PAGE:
100 Black Women Leaders ‘Take Their Seat’ in the Senate

Ayanna Pressley organized the gathering at the Edward M. Kennedy Institute, referred to on social media as #BlackWomenLead100, meant to be a 'visual shot heard around the world.'

On Tuesday night, Boston City Councilor Ayanna Pressley led 100 black women leaders to visualize a future with more equitable representation. The idea began as “a vision, a dream that came to me”—and is now a reality that people around the world can see, Pressley says.

The group of 100 black women leaders answered Pressley’s call to “Take Your Seat” in the Edward M. Kennedy Institute’s replica of the United States Senate to commemorate what Pressley calls a “visual shot heard around the world.” To organize this, Pressley worked with Higher Heights, an organization that describes itself as “seek[ing] to harness black women’s political power and leadership potential.”

Shaynah Barnes, the first African American woman to serve on the Brockton City Council, was one of the leaders who planned to join Pressley for the historic gathering. “When Councilor Pressley contacted me and told me of her idea, immediately I saw the significance,” she says. “We’re standing alongside every other man that has ever held office.”

Barnes hopes the gathering will reach young black girls with the message that “You can do this. Don’t let me tell you that you can’t for whatever reason—for being of color or for being a woman… We’re here and we’re not going anywhere. We’re the first hundred. Let’s see who’s next.”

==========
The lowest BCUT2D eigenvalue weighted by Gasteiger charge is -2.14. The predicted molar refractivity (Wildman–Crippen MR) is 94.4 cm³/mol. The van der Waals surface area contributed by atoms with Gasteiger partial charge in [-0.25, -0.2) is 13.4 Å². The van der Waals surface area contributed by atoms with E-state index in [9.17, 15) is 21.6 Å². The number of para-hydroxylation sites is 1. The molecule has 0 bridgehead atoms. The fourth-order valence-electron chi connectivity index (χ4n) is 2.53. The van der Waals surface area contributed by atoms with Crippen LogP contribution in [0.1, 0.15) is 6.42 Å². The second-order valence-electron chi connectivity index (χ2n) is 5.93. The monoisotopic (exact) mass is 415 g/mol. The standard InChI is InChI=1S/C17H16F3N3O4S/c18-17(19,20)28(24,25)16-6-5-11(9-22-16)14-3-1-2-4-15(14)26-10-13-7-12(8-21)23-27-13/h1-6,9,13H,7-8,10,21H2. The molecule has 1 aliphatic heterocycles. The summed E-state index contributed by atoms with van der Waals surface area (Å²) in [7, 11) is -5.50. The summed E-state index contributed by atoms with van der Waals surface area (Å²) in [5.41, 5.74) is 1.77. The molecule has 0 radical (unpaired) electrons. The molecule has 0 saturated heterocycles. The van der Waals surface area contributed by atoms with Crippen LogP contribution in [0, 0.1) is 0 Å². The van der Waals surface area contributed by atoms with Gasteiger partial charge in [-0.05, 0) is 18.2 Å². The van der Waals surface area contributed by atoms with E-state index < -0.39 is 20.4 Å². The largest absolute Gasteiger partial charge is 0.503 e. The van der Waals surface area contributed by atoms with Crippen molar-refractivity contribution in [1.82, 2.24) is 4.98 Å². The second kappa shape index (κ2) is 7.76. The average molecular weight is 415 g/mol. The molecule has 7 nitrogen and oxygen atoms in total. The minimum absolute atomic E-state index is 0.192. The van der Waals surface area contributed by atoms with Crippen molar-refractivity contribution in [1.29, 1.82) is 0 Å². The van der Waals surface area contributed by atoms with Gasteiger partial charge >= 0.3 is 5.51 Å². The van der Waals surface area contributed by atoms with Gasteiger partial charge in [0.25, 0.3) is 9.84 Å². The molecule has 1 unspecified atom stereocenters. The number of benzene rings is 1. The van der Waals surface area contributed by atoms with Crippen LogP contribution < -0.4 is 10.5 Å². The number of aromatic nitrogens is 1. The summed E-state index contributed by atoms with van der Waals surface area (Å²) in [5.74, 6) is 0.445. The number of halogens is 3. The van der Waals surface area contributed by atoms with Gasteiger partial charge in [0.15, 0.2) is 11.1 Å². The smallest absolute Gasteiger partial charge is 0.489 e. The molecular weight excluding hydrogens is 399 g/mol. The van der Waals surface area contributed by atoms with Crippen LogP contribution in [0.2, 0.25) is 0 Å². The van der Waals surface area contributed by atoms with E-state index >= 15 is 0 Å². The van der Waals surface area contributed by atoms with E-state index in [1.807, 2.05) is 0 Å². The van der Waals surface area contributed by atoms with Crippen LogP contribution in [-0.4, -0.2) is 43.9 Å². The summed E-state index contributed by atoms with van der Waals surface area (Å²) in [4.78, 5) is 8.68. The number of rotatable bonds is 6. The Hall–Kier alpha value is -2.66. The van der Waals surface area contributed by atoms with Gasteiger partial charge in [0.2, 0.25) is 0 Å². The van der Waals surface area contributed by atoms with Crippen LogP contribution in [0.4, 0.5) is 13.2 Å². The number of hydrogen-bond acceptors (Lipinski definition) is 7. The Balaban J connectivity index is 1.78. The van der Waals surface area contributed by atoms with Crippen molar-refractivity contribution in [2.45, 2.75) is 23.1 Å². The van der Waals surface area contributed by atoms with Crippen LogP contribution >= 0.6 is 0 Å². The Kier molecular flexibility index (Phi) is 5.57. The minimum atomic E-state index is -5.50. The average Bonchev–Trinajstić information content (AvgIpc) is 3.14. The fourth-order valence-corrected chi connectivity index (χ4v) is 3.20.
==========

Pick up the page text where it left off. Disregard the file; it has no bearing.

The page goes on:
Pressley points out that black women’s historical lack of representation in the US government, particularly the Senate, make this event not only an empowering image, but a revolutionary one in which participants “stand in [their] power collectively as black women leading.” Black women currently make up 7.4 percent of the US population but only 3.4 percent of Congress and 0 percent of the Senate. In fact, only one black woman has ever served as a US Senator: Democrat Carol Moseley-Braun represented Illinois from 1992 through 1999.

However, the picture is not so bleak. About 70 percent of eligible black women voted in the last presidential election. That number is significantly higher than the overall voter turnout rate estimated at 57.5 percent of all eligible voters—a fact that Pressley takes hope in. “We are formidably contributing the vote,” she says.

Pressley herself has created many reasons for others to hope. Perhaps most notably, after her 2009 election, she created the Committee on Healthy Women, Families, and Communities, which has consistently advocated for women in need. Among her committee’s achievements: the establishment of Boston Public School’s first sexual education policy, and pushes for schools and universities to provide services that support victims of sexual assault.

Tuesday’s event, referred to on social media with #BlackWomenLead100 as a showing of solidarity that imagines diversity and equality in this nation’s future, is yet another achievement to celebrate.